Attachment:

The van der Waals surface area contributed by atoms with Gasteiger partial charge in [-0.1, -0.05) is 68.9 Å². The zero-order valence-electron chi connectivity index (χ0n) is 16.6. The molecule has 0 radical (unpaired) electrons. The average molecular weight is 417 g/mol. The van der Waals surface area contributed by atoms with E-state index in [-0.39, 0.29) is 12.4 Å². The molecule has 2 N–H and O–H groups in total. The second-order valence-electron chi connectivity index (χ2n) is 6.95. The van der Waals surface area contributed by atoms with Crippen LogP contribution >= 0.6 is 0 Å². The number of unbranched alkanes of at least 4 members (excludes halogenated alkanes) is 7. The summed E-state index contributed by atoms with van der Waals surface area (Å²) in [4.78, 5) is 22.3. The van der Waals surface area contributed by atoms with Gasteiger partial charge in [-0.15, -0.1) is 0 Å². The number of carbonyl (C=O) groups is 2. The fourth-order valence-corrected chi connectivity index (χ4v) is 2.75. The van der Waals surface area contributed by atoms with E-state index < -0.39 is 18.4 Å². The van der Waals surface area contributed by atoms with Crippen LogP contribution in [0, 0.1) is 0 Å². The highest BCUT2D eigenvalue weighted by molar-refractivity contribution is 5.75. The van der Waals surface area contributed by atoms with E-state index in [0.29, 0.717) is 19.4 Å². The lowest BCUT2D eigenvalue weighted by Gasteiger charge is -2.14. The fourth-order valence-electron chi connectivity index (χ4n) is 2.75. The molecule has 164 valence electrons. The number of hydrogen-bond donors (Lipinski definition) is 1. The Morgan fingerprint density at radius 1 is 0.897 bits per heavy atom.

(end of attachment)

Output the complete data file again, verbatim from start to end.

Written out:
The van der Waals surface area contributed by atoms with Gasteiger partial charge in [-0.1, -0.05) is 68.9 Å². The zero-order valence-electron chi connectivity index (χ0n) is 16.6. The molecule has 0 radical (unpaired) electrons. The average molecular weight is 417 g/mol. The van der Waals surface area contributed by atoms with E-state index in [-0.39, 0.29) is 12.4 Å². The molecule has 2 N–H and O–H groups in total. The second-order valence-electron chi connectivity index (χ2n) is 6.95. The van der Waals surface area contributed by atoms with Crippen LogP contribution >= 0.6 is 0 Å². The number of unbranched alkanes of at least 4 members (excludes halogenated alkanes) is 7. The summed E-state index contributed by atoms with van der Waals surface area (Å²) in [4.78, 5) is 22.3. The van der Waals surface area contributed by atoms with Gasteiger partial charge in [-0.15, -0.1) is 0 Å². The number of carbonyl (C=O) groups is 2. The fourth-order valence-corrected chi connectivity index (χ4v) is 2.75. The van der Waals surface area contributed by atoms with E-state index < -0.39 is 18.4 Å². The van der Waals surface area contributed by atoms with Crippen LogP contribution in [0, 0.1) is 0 Å². The highest BCUT2D eigenvalue weighted by molar-refractivity contribution is 5.75. The van der Waals surface area contributed by atoms with E-state index in [0.29, 0.717) is 19.4 Å². The lowest BCUT2D eigenvalue weighted by Gasteiger charge is -2.14. The fourth-order valence-electron chi connectivity index (χ4n) is 2.75. The molecule has 164 valence electrons. The number of hydrogen-bond donors (Lipinski definition) is 1. The Morgan fingerprint density at radius 1 is 0.897 bits per heavy atom.